A fascinating account of the great plague from the perspective of a typical 14th century English manor village. The author combines historical fact with educated speculation to create an account that is not quite straight history but far more than mere historical fiction. Due to the paucity of information regarding everyday life from the perspective of peasants and local clergy, such a work provides a unique perspective far more interesting than most works about the Black Death.

Interesting, easy reading and well written. Highly recommended. ( )
  la2bkk | Nov 9, 2016 |
Viser 1-5 af 14 (næste | vis alle)
ingen anmeldelser | tilføj en anmeldelse
Du bliver nødt til at logge ind for at redigere data i Almen Viden.
For mere hjælp se Almen Viden hjælpesiden.
Kanonisk titel
Originaltitel
Alternative titler
Oprindelig udgivelsesdato
Personer/Figurer
Vigtige steder
Vigtige begivenheder
Oplysninger fra den engelske Almen Viden Redigér teksten, så den bliver dansk.
Beslægtede film
Priser og hædersbevisninger
Indskrift
Tilegnelse
Første ord
Citater
Sidste ord
Oplysning om flertydighed
Forlagets redaktører
Bagsidecitater
Originalsprog
Canonical DDC/MDS

Henvisninger til dette værk andre steder.

Wikipedia på engelsk (2)

In this fresh approach to the history of the Black Death, John Hatcher, a world-renowned scholar of the Middle Ages, recreates everyday life in a mid-fourteenth century rural English village. By focusing on the experiences of ordinary villagers as they lived--and died--during the Black Death (1345-50 AD), Hatcher vividly places the reader directly into those tumultuous years and describes in fascinating detail the day-to-day existence of people struggling with the tragic effects of the plague. Dramatic scenes portray how contemporaries must have experienced and thought about the momentous events--and how they tried to make sense of it all.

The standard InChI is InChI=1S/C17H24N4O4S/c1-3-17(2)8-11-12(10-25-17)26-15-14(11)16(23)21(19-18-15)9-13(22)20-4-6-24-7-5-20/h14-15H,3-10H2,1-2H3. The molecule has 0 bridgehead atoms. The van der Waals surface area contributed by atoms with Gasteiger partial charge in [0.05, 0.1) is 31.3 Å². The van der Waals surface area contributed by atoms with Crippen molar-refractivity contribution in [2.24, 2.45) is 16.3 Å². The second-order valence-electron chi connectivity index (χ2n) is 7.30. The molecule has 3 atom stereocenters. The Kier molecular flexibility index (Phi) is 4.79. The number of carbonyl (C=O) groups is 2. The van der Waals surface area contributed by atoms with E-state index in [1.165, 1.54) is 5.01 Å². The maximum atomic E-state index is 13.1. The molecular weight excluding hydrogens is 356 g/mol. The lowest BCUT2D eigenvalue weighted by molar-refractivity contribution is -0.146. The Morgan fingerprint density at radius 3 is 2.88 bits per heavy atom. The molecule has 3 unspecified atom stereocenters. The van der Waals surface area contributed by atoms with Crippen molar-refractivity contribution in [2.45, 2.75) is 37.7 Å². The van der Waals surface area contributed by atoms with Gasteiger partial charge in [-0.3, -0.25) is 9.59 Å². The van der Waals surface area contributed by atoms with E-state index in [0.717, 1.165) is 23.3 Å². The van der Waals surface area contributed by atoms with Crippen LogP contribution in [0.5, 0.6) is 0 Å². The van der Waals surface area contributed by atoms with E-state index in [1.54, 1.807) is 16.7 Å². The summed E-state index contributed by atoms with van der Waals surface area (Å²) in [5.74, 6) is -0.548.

No library descriptions found.

Beskrivelse af bogen
Haiku-resume

Quick Links

Populære omslag

Vurdering

Gennemsnit: (3.48)
0.5
1 2
1.5
2 7
2.5 1
3 11
3.5 3
4 16
4.5 1
5 8

Er det dig?

Bliv LibraryThing-forfatter.

 

Om | Kontakt | LibraryThing.com | Brugerbetingelser/Håndtering af brugeroplysninger | Hjælp/FAQs | Blog | Butik | APIs | TinyCat | Efterladte biblioteker | Tidlige Anmeldere | Almen Viden | 157,918,914 bøger! | Topbjælke: Altid synlig